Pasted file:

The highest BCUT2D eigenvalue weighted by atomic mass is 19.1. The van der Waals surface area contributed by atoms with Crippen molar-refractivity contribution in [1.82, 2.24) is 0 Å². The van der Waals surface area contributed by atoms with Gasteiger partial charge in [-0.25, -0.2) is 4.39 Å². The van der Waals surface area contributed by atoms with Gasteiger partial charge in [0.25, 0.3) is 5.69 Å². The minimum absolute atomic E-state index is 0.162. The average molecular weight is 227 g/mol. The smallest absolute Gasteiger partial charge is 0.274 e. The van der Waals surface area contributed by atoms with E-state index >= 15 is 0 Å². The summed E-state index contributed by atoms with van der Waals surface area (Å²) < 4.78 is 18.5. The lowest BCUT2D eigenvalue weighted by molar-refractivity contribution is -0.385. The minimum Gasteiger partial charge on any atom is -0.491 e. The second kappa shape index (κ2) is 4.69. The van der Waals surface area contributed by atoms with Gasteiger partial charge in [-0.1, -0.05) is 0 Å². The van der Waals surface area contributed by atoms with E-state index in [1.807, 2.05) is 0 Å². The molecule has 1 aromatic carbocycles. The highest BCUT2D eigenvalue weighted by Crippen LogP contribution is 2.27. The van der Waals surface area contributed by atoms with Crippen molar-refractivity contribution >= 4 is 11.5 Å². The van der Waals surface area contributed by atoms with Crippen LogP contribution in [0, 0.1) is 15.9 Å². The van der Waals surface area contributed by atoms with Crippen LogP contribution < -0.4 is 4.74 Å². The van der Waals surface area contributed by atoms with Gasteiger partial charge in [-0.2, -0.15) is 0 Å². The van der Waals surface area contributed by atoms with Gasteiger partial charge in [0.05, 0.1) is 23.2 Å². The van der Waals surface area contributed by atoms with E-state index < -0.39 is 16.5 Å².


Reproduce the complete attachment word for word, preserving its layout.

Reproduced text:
The highest BCUT2D eigenvalue weighted by atomic mass is 19.1. The van der Waals surface area contributed by atoms with Crippen molar-refractivity contribution in [1.82, 2.24) is 0 Å². The van der Waals surface area contributed by atoms with Gasteiger partial charge in [-0.25, -0.2) is 4.39 Å². The van der Waals surface area contributed by atoms with Gasteiger partial charge in [0.25, 0.3) is 5.69 Å². The minimum absolute atomic E-state index is 0.162. The average molecular weight is 227 g/mol. The smallest absolute Gasteiger partial charge is 0.274 e. The van der Waals surface area contributed by atoms with E-state index >= 15 is 0 Å². The summed E-state index contributed by atoms with van der Waals surface area (Å²) < 4.78 is 18.5. The lowest BCUT2D eigenvalue weighted by molar-refractivity contribution is -0.385. The minimum Gasteiger partial charge on any atom is -0.491 e. The second kappa shape index (κ2) is 4.69. The van der Waals surface area contributed by atoms with Gasteiger partial charge in [-0.1, -0.05) is 0 Å². The van der Waals surface area contributed by atoms with E-state index in [1.807, 2.05) is 0 Å². The molecule has 1 aromatic carbocycles. The highest BCUT2D eigenvalue weighted by Crippen LogP contribution is 2.27. The van der Waals surface area contributed by atoms with Crippen molar-refractivity contribution >= 4 is 11.5 Å². The van der Waals surface area contributed by atoms with Crippen LogP contribution in [0, 0.1) is 15.9 Å². The van der Waals surface area contributed by atoms with Crippen LogP contribution < -0.4 is 4.74 Å². The van der Waals surface area contributed by atoms with Gasteiger partial charge in [-0.2, -0.15) is 0 Å². The van der Waals surface area contributed by atoms with Gasteiger partial charge in [0.05, 0.1) is 23.2 Å². The van der Waals surface area contributed by atoms with E-state index < -0.39 is 16.5 Å².